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  • History Friday: MacArthur’s SWPA Intelligence

    Posted by Trent Telenko on June 7th, 2013 (All posts by )

    One of the most important things to know about General Douglas MacArthur is that almost everything you “know” in popular culture and from official WW2 US Navy and US Intelligence histories about MacArthur as a military commander is wrong. This is especially true with regard to his intelligence operations. Like MacArthur himself, when MacArthur’s intelligence institutions were very, very good, such as in the use of Ultra intelligence in the Bismark Sea, Lae, Wewak,and Hollandia in 1943 and 1944, his bureaucratic enemies described his intelligence work and motives badly in official histories…if they mentioned them at all. And when MacArthur was struggling with intelligence, they were worse…and what they did “while being worse” wasn’t documented in those official histories.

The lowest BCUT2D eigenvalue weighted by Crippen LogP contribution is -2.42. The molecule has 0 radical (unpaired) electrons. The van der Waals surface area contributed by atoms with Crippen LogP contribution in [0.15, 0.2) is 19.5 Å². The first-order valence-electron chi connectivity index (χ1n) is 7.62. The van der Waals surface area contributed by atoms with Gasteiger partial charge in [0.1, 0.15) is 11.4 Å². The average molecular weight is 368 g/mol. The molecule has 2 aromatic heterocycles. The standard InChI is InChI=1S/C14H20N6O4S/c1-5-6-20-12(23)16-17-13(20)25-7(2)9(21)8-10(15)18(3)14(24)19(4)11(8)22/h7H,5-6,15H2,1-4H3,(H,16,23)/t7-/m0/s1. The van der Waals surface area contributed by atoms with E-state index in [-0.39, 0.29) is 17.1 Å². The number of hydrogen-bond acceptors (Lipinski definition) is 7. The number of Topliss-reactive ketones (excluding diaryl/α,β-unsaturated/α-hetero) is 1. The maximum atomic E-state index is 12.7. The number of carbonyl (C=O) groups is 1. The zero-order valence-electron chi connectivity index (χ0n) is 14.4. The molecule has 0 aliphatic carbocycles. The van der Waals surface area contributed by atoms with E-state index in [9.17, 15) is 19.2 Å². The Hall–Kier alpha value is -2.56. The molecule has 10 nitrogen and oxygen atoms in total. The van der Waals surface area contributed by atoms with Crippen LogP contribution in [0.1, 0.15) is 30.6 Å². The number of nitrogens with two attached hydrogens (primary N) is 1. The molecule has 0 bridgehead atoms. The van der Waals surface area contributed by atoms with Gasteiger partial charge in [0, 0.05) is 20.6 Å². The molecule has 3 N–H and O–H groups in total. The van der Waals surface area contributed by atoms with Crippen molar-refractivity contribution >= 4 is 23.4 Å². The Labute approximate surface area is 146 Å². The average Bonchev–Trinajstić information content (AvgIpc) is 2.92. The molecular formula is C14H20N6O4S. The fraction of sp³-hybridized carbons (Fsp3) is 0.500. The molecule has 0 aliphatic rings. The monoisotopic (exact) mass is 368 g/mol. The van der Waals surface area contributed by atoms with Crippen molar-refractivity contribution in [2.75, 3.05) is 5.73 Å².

MacArthur developed a wide ranging set of intelligence institutions that supported his drive to the Philippines, which answered only to him, and through him to Washington, DC. This made these organizations “less efficient” than the centralized intelligence model the British used, and the FDR Administration partially copied, because it duplicated cryptographic efforts of other commands and Washington, DC. However, it was far more responsive to MacArthur’s needs and especially the needs of battlefield commanders in his theater.

    General Douglas MacArthur created the following intelligence agencies —

    o The Central Bureau, under the direction of his Signals officer, General Akin
    o The Allied Intelligence Bureau, under the direction of his G-2 intelligence officer, General Willoughby
    o The Allied Translator and Interpreter Section, under the direction of his G-2, General Willoughby
    o The Allied Geographical Section, under the direction of his Chief Engineer, General Hugh J. Casey
    o Section 22 Radio and Radar Countermeasures, under the direction of his Signals officer, General Akin